Our take-away is found in 1 Corinthians 11.  At the end of Paul’s discussion of the proper way to take communion, we read… 1 Corinthians 11:28 But a man must examine himself, and then let him eat of the bread and drink from the cup.  Moses was about to enter Egypt where he would lead Israel through the Passover story.  The high point of that story is the sacrificed lamb, matzah and bitter herb.  Some 1,500 years later, Yeshua would build on that as the true lamb of God, with His own body and blood through the institution of communion.  

The point is this (and I have said it many times, so now I’m quoting myself, a sure sign of senility)… if we enter into communion with unrepented sin in our lives, the power of communion strengthens our sin enough to make us sick, according to Paul, even sick enough to kill us.  So, let us examine ourselves!  And when the light of Yeshua falls on our sin, may the Holy Spirit give us the courage and wisdom to repent, and change our evil ways.  

Week 2

Memory Verse: Hebrews 11:6 Now without faith it is impossible to please God. For the one who comes to God must believe that He exists and that He is a rewarder of those who seek Him.

6.  1/4     Monday:            Job 38-39

7   1/5     Tuesday:           Job 40-42 

  1/6     Wednesday:     Genesis 11-12 

9   1/7     Thursday:         Genesis 15

* 10 1/8   Friday:              Genesis 16-17

Question of the Day:  Oh my, after all that talk above about circumcision, now this!  

Rabbi Trail: In Genesis 16, we have the story of the birth of Ishmael.  Then in Genesis 17, both Abraham and Sarah get name changes.  For Abraham, the addition is “Ahm” meaning “people” (from “exalted father” to “father of people” and for Sarah, the addition of the “hay” in place of the “yud” means she is no longer Abraham’s princess (possessive), but a princess to the Lord.  End RT.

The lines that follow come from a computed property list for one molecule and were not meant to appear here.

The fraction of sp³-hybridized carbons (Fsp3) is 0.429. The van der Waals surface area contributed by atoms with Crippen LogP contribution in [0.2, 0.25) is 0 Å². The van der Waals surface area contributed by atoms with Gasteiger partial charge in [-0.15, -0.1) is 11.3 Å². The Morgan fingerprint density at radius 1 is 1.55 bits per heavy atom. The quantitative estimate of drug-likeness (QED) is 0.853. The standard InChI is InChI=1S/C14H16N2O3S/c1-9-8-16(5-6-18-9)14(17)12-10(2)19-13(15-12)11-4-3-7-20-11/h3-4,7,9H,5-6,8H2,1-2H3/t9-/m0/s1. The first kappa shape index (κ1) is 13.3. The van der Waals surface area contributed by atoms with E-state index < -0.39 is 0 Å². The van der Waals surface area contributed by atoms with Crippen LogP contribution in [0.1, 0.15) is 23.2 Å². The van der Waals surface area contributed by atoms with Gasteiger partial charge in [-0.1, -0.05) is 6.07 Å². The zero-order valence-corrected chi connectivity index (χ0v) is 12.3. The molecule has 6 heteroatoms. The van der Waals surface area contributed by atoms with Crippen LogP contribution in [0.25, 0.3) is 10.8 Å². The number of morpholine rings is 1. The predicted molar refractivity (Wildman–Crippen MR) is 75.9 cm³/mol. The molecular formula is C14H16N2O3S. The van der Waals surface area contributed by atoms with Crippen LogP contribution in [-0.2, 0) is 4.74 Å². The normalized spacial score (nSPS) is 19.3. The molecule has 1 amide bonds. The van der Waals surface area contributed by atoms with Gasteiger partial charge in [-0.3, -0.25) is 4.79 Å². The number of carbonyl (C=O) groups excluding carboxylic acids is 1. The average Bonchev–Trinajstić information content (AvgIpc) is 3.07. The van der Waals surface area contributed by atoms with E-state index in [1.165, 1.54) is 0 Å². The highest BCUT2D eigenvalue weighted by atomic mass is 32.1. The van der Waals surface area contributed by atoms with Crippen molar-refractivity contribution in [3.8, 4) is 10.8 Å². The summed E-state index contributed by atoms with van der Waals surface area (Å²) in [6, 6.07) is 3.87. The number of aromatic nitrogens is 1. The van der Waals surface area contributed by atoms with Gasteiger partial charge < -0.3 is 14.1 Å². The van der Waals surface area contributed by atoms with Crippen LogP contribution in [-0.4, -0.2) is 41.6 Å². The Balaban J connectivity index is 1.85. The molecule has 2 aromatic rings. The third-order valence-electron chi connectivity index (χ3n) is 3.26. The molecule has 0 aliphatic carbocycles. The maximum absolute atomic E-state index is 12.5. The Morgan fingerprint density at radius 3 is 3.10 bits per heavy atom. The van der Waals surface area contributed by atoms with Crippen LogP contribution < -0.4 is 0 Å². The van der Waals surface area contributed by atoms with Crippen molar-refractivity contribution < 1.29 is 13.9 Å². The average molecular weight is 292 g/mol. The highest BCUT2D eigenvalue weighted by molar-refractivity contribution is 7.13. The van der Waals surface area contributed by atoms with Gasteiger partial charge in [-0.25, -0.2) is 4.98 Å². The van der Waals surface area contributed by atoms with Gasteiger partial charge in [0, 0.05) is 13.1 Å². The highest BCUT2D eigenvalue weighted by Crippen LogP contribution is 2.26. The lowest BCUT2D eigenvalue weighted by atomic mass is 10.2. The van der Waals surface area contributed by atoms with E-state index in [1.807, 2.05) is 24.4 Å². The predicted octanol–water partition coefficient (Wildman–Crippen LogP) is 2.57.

The covenant of circumcision is first communicated to Abraham.  Genesis 17:10 This is My covenant that you must keep between Me and you and your seed after you: all your males must be circumcised. 11 You must be circumcised in the flesh of your foreskin, and this will become a sign of the covenant between Me and you.  

God takes covenant seriously.  This is the same covenant that gave Moses so much trouble.  Circumcision is a sign that the place from which seed is brought forth is consecrated to God.  We are His covenant people from generation to generation (in Hebrew, “Dor L’Dor”).

Abraham asks God to confirm His covenant upon Ishmael. Genesis 17:18 So Abraham said to God, “If only Ishmael might live before you!” God confirms a blessing upon Ishmael, but His covenant is passed to and through Isaac (who is yet to be born) when the promise is made in Genesis 17.  

Then Abraham did what God commanded.  This is our example… Jacob 1:22 But be doers of the word, and not hearers only, deluding yourselves.  

We are called to be faithful doers of the word… 1 John 2:3 Now we know that we have come to know Him by this—if we keep His commandments.